Are dreams shaped by what we eat?

Wednesday, 24 September, 2014

Is there a link between the sort of food you eat later in the evening, and the type of dreams you may have? Seemingly not, but a snack of some sort before going to sleep doesn’t sound like a bad idea, given how active the brain is while dreaming

A dreaming brain is a hungry brain. “Sleep is a very active process and your brain needs a lot of sugar. I actually recommend to people having a peanut butter and jelly sandwich before they go to bed: The bread and the jelly are great sources of simple carbohydrates, which are terrible usually, but great for sleep,” Wenk states. The theory here: Not only will you supply energy (sugar) to the busy brain, but you’re also providing it with extra serotonin – the “calming” hormone – to help usher in the onset of sleep.

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Milk, surely one of the strangest components of our diet?

Wednesday, 31 October, 2012

An interesting run down of the history of our consumption of milk, something that, going back twelve thousand years ago, wasn’t possible much beyond infancy, until we quite suddenly became lactose tolerant:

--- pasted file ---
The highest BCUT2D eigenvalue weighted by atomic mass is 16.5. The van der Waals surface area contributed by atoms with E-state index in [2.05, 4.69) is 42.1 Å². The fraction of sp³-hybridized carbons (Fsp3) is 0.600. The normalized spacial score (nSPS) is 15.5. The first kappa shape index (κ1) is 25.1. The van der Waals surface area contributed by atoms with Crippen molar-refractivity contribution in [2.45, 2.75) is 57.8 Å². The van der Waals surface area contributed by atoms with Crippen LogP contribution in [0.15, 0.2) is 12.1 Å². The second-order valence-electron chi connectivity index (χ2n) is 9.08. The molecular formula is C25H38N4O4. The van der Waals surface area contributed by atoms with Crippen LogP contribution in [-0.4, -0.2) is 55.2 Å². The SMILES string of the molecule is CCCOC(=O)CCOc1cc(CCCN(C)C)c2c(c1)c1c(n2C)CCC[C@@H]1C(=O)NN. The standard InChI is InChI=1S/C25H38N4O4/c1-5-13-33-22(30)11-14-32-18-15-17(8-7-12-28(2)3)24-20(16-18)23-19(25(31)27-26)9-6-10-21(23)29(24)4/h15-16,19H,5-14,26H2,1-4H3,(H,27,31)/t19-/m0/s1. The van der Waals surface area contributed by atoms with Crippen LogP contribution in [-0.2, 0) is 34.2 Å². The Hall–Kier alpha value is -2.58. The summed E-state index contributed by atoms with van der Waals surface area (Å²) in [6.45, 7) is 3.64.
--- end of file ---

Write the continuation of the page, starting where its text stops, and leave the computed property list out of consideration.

In an evolutionary eye-blink, 80 percent of Europeans became milk-drinkers; in some populations, the proportion is close to 100 percent. (Though globally, lactose intolerance is the norm; around two-thirds of humans cannot drink milk in adulthood.) The speed of this transformation is one of the weirder mysteries in the story of human evolution, more so because it’s not clear why anybody needed the mutation to begin with. Through their cleverness, our lactose-intolerant forebears had already found a way to consume dairy without getting sick, irrespective of genetics.

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Hyperactive children are not made of sugar and candy

Wednesday, 9 November, 2011

The notion that sugar consumption and hyperactivity in children are linked is a tenacious one, though not one of twelve studies in the subject have ever turned up such a connection.

Even when science shows time and again that it’s not so, we continue to persist in believing that sugar causes our kids to be hyperactive. That’s likely because there’s an association. Times when kids get a lot of sugar are often times when they are predisposed to be a little excited. Halloween. Birthday parties. Holidays. We may even be causing the problem ourselves. Some parents are so restrictive about sugar and candy that when their kids finally get it they’re quite excited. Even hyper. This does not mean that there aren’t a ton of great reasons why our kid should not ingest large quantities of sugar. As almost any parent knows, sugar has been linked to cavities and the obesity epidemic. Just don’t blame it for your child’s bad behavior.

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Consumed by confusion, the Food Pyramid is taken off the menu

Monday, 6 June, 2011